Nurses shedding light on ugly side of the flu
Friday, February 09, 2018
The 2017-2018 flu season is breaking all records. The Centers for Disease Control and Prevention (CDC) noted that the "overall hospitalization rate is higher than the overall hospitalization rate reported during the same week of the 2014-2015 season; the most severe season in recent years." The most recent CDC report showed an additional 17 flu-related pediatric deaths, bringing the total to 53 this season with little relief in sight.
There is no doubt that the frontline nurses and healthcare workers are bearing the burden of this record-breaking year. One nurse, feeling the daily frustrations of fighting what appears to be losing battle, recently took her thoughts to the masses in a video that went viral.
Nurse Katherine Lockler posted a video to her Facebook page after a long shift in the ER, candidly expressing what most nurses and providers think on a daily basis but often are afraid to say.
Her simple but sassy message hoped to shed some light on the ways the public is not helping the current epidemic. In her six-minute video, she shares how simply the flu is passed but also how most are just not washing their hands.
Lockler reminds folks that the last place you may want to go if you do not have a true emergency is the hospital which is essentially "a cesspool of funky flu" these days. She sarcastically shares how folks are coming to the emergency room unnecessarily to visit friends and family — all unwittingly becoming potential new flu victims.
Although she shares her message in a humorous, saucy way, Lockler's points are well taken and true. If we have any hope of containing this seasonal epidemic, we all need to do our part to prevent the spread. As she points out, do not unnecessarily expose family members, cover your coughs and sneezes — for which she does a fantastic demonstration — and especially wash your hands often.
Lockler also goes on to share the true experience of working in the ER during this busy season. She notes the overcrowding, limited resources and lack of breaks for nurses, while all being exposed themselves at high rates. Long waits leading to frustrated patients yelling and cursing at staff, which certainly does not make the situation any easier.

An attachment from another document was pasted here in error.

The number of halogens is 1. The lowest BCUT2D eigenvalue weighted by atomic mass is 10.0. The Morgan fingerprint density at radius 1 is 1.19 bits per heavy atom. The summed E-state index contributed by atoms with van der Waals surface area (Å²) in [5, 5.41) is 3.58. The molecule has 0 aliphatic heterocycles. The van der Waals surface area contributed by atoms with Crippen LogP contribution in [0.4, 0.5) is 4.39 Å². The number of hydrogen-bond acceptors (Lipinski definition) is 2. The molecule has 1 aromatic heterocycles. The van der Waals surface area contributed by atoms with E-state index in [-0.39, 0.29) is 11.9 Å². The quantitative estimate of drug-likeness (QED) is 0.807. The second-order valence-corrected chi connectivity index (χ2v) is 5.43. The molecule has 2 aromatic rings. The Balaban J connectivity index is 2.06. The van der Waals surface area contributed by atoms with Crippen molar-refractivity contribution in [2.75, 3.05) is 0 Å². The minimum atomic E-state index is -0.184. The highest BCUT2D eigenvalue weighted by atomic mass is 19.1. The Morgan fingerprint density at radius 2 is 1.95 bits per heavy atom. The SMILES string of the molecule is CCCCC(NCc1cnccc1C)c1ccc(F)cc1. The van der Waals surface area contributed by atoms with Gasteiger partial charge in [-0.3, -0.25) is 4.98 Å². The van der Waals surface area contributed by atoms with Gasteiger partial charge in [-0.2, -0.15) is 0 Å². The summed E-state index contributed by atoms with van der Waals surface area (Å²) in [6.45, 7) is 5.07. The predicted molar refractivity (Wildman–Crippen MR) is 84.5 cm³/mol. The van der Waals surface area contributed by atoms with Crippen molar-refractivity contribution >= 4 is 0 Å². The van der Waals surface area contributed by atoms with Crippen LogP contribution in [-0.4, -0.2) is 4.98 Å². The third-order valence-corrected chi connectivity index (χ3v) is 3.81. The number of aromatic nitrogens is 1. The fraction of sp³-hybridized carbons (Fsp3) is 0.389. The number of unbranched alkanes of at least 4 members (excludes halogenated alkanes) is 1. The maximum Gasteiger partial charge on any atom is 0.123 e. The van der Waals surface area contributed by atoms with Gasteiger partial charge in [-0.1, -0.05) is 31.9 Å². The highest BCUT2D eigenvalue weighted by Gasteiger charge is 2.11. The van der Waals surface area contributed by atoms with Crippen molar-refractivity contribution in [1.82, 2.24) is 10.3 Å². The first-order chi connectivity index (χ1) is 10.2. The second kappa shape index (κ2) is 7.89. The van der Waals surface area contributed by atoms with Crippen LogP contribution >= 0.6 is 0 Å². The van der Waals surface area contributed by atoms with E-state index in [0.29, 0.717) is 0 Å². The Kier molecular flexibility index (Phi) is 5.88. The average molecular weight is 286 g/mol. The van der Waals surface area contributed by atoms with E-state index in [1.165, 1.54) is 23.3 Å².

She ends her video — which has been viewed more than 9 million times — asking the public to be kind and thank the healthcare workers who put themselves in harm's way to care for others.
So, with unprecedented numbers of infected patients, it is no surprise that healthcare workers are becoming sick themselves. Despite mandated vaccinations at most facilities, healthcare workers will inevitably get sick, especially in light of what appears to be an ineffective vaccine this year.
Recently, an Ohio nurse came forward stating she was fired for calling out while ill with the flu. Theresa Puckett, a University Hospital PRN (as needed) nurse was told she violated the hospital's attendance policy due to calling out at the end of 2017 and being sent home early on a second shift.
Since she had missed two shifts in a 60-day period, she was terminated. Although she had a doctor's note to not return to work, it was not considered excused under their policy.
In a strange paradox, the hospital had recently initiated visitor restriction "for the safety of our patients, staff and public." They were restricting anyone who exhibited flu-like symptoms, yet Puckett apparently was supposed to present herself to work. Although the hospital adamantly maintains that they were well within their right to terminate Puckett, it certainly seems that their message is conflicting.
As the flu season continues to rage on, nurses and other healthcare workers will continue to do what they do — care for sick people, try to care for themselves and continue to try to educate the public so they can care for themselves as well.
So, wash your hands frequently, cover your coughs and sneezes, and try to minimize your exposure to prevent further spread. Be well and remember to thank a nurse!
- Best exercises for gluteus medius strengthening
- Pectoralis minor: Far from a minor problem
- The importance of hip internal rotation
- The top 5 exercises you should be doing
- 17 of the most specific, bizarre ICD-10 codes
- The addictive eye drops that kill
- BSN or ADN? Nursing at a crossroads
- Nurses rally in DC to address staffing issues with Congress
- Study: Only 1.5% of those at high risk of opioid overdose receive a prescription for naloxone
- The total travel experience is the way to win loyalty
- A closer look at the College Board’s controversial ‘adversity score’
- 5 surprising ways to decrease risk in your operating rooms
- How to create a successful summer internship program
See your work in future editions
Your content, Your Expertise,
Your Industry Needs YOUR Expert Voice & We've got the platform you needFind Out How